Wednesday, April 26, 2017

The Johannine Comma

Probably more controversial than the last twelve verses of Mark 16 is the so-called Johannine Comma. The Johannine Comma or Comma Johanneum is a technical term used by theologians to name a clause found in 1 John 5:7-8. It is also referred to as “The Heavenly Witnesses” and “The Trinitarian Formula.” Johannine or Johanneum is an adjective meaning “of or relating to John the apostle or to his writings in the New Testament.” Comma is not used as the mark of punctuation, but rather to mean a part of a sentence or short clause (Latin, comma, commae; from Greek kómma). It is a clause much debated in Christian circles – especially between supporters of older Bible translations such as the King James Version, Reina-Valera 1960, etc., which include it, and modern translations like the New International Version, Christian Standard Bible, etc. which expunge it.

King James Version, 1 John 5:
7 For there are three that bear record | in heaven, the Father, the Word, and the Holy Ghost: and these three are one. 8 And there are three that bear witness in earth | the Spirit, and the water, and the blood: and these three agree in one.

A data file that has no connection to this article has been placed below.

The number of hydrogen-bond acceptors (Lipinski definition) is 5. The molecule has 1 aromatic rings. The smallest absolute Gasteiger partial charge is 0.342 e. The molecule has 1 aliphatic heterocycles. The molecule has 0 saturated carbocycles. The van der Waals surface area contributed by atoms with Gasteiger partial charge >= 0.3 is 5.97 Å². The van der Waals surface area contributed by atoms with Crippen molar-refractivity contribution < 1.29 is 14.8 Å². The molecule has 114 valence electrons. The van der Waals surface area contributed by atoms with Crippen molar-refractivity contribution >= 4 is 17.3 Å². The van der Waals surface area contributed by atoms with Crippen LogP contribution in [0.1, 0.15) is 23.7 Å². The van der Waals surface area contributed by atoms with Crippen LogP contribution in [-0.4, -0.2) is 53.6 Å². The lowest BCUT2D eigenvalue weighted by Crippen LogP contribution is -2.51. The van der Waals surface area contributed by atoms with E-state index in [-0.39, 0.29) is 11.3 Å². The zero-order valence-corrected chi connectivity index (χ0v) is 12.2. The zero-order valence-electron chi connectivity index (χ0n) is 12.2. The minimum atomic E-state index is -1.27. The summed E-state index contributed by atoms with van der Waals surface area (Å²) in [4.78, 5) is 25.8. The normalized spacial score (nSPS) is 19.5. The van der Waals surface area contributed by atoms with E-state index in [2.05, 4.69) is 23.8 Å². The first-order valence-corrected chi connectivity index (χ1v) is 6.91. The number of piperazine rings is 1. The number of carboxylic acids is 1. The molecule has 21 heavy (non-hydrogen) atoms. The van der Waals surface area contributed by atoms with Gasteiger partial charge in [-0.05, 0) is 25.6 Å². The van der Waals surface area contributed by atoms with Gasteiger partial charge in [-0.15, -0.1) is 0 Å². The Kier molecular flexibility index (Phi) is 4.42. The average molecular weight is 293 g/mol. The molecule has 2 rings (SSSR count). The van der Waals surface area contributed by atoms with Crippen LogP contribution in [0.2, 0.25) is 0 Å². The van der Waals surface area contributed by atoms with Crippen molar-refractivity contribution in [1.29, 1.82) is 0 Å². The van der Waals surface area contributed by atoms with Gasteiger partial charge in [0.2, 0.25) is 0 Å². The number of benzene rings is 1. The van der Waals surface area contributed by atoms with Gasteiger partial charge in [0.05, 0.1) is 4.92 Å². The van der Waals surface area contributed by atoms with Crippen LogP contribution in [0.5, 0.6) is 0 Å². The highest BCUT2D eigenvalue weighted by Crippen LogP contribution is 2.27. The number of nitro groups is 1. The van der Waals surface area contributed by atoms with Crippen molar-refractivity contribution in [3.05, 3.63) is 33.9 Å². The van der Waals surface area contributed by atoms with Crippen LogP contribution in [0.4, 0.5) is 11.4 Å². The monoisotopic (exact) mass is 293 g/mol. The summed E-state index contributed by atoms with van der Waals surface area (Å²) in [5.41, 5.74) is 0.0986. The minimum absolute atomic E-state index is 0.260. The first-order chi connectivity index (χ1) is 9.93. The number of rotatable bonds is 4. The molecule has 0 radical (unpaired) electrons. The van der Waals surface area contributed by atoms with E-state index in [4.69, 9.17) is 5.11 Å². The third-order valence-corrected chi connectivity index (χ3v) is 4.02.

New International Version, 1 John 5:
7 For there are three that testify: |_| 8 the Spirit, the water and the blood; and the three are in agreement.
Reina-Valera 1960, 1 Juan 5:7 Porque tres son los que dan testimonio | en el cielo: el Padre, el Verbo y el Espíritu Santo; y estos tres son uno. 8 Y tres son los que dan testimonio en la tierra: | el Espíritu, el agua y la sangre; y estos tres concuerdan.
Nueva Traducción Viviente, 1 Juan 5:7 Por lo tanto, son tres los testigos |_| 8 —el Espíritu, el agua y la sangre— y los tres están de acuerdo.
Cyprian quotes it?